Cure 1. To heal, to make well, to restore to good health. Cures are easy to claim and, all too often, difficult to confirm. 2. A time without recurrence of a disease so that the risk of recurrence is small, as in the 5-year cure rate for malignant melanoma. 3. Particularly in the past, a course of treatment.
The state of the organism when it functions optimally without evidence of disease.
The return of symptoms or the tumor itself, as opposed to a remission.
Illness or sickness often characterized by typical patient problems (symptoms) and physical findings (signs). Disruption sequence: The events that occur when a fetus that is developing normally is subjected to a destructive agent such as the rubella (German measles) virus.
In clinical trials, the probability of harm or discomfort for subjects, arising from the test product. Acceptable risk differs depending on the condition for which a product is being tested. A product for sore throat, for example, will be expected to have a low incidence of side effects. However, unpleasant side effects may be an acceptable risk when testing a promising treatment for a life-threatening illness.
1. To heal, to make well, to restore to good health. Cures are easy to claim and, all too often, difficult to confirm. 2. A time without recurrence of a disease so that the risk of recurrence is small, as in the 5-year cure rate for malignant melanoma. 3. Particularly in the past, a course of treatment.
The most dangerous of all skin cancers, melanoma is characterized by the uncontrolled growth of pigment-producing tanning cells (melanocytes). If detected in the early stages, melanoma can often be treated successfully, but in the later stages it spreads to other organs and can result in death.
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The white, cup-like area in the center of the optic disc. The optic disk is the circular area at the back of the inside of the eye where the optic nerve connects to the retina.
1. A cup-shaped depression, as in the head of the optic nerve in the eye. 2. Treatment in which a cup is attached to the skin surface, usually on the back and the air within the cup is evacuated to suck the skin in and increase local blood flow. The practice has numerous variations including burning alcohol or another substance within the cup to create the vacuum and increase the heat.
Amenable to a cure, capable of being cured, to being healed and made well. Most skin cancers, fortunately, are curable.
A muscle relaxant used in anesthesia. Curare competes with acetylcholine, a chemical that carries information between nerve and muscle cells, and blocks transmission of the information.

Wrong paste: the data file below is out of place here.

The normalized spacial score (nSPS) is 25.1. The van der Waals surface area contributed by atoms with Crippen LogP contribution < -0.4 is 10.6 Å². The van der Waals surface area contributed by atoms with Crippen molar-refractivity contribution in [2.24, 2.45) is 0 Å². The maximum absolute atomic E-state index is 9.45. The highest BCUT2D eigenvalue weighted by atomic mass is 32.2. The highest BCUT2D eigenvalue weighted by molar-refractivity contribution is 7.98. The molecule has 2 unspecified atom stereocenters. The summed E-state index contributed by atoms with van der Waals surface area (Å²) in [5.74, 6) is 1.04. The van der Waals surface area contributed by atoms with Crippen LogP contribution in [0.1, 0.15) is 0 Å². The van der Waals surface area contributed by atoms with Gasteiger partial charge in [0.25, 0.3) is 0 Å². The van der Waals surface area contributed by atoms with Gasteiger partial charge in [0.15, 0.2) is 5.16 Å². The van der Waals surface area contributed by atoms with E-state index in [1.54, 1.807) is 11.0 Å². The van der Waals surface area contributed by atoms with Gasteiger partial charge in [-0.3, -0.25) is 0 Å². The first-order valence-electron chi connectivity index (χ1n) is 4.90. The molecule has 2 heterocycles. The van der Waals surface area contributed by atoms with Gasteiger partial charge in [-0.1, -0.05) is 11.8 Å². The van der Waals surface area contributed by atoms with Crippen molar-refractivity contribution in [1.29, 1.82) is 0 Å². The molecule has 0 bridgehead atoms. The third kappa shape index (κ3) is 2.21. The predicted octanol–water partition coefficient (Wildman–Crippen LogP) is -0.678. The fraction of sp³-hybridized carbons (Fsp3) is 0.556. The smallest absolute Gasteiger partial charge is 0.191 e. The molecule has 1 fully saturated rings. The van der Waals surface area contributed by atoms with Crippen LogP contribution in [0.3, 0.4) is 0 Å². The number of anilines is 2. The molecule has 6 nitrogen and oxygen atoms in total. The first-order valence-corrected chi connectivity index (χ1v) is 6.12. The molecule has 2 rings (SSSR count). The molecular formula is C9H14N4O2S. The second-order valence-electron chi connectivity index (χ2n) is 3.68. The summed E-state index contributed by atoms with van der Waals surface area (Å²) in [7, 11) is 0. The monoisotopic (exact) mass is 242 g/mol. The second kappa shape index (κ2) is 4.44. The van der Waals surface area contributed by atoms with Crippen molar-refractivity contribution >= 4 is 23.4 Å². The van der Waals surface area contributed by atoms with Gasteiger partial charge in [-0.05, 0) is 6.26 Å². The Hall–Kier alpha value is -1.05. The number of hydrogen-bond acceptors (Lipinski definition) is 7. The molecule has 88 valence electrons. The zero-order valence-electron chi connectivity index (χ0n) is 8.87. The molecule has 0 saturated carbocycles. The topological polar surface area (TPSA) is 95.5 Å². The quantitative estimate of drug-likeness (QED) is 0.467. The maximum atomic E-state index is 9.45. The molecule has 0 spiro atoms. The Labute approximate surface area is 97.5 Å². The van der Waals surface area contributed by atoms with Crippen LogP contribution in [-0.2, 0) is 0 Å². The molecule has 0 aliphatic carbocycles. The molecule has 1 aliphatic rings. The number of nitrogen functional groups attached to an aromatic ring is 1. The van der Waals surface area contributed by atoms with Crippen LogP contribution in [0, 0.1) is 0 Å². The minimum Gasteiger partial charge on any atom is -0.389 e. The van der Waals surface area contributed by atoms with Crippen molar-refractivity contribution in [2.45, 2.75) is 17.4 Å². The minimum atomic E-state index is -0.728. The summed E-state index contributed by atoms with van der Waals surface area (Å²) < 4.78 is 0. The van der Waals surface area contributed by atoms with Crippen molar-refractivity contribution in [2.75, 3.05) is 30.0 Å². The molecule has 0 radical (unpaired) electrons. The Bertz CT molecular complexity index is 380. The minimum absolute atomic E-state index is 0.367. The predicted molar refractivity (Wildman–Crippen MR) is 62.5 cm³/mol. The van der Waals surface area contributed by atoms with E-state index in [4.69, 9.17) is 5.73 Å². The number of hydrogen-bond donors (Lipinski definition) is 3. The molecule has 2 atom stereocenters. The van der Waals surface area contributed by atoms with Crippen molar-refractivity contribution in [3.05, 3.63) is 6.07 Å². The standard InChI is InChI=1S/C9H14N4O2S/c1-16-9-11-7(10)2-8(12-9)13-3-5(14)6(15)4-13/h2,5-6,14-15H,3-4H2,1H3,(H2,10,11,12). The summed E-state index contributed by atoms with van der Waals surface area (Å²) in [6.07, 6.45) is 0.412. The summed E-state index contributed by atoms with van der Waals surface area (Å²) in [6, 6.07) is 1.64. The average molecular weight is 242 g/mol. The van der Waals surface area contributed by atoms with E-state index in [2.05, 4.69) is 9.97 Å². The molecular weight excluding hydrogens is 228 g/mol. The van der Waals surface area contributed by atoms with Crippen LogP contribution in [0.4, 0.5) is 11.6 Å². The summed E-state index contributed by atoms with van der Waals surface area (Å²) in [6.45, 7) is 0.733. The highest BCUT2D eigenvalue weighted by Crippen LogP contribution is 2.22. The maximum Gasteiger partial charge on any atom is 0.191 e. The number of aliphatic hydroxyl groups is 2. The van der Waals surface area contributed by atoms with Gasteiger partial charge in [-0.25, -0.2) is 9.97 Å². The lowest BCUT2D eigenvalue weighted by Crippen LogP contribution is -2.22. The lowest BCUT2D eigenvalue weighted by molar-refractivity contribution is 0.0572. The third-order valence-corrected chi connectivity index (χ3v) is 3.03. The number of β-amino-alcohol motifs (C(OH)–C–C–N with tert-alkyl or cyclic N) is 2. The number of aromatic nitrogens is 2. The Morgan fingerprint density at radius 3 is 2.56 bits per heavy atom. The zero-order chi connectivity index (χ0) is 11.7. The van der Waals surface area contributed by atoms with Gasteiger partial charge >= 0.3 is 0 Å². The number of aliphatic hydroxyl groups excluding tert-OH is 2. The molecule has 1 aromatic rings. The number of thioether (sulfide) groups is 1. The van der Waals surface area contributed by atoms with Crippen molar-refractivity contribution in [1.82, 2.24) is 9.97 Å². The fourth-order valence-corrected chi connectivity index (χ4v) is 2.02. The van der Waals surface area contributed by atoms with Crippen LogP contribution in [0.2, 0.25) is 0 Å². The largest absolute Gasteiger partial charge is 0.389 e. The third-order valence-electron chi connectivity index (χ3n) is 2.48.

A mixture of compounds derived from the curry spice turmeric. Curcumin is sold in the US as a herbal supplement. It has been alleged to have antioxidant, antiviral, antiinflammatory, anticancer, and cholesterol-lowering effects. Curcumin experimentally can correct the defect in cystic fibrosis.
A unit of radioactivity. (Specifically, the quantity of any radioactive nuclide in which the number of disintegrations per second is 3.7 X 10 to the 10th). Named for Marie and Pierre Curie who did pioneering research in radioactivity, distinguished alpha, beta, and gamma radiation, discovered polonium and radium, and isolated pure radium.
A condition characterized by the combination of: Partial absence of the sacrum (the lowest portion of spine), Anorectal (anal and rectal) abnormalities, and An abnormal mass in front of the sacrum (due to a meningocoele or teratoma).
The constellation of symptoms and signs caused by an excess of cortisol hormone.
Having the constellation of symptoms and signs caused by an excess of cortisol hormone: that is, Cushing syndrome.
An area of severed skin. Wash a cut or scrape it with soap and water, and keep it clean and dry. Putting alcohol, hydrogen peroxide, or iodine into a wound can delay healing, and should be avoided. Seek medical care if you think you might need stitches, as delay can increase the rate of wound infection. If the cut results from a puncture wound through the shoe, there is a high risk of infection, and you should see your healthcare professional. Redness, swelling, increased pain, and pus draining from the wound also indicate an infection that requires professional care.
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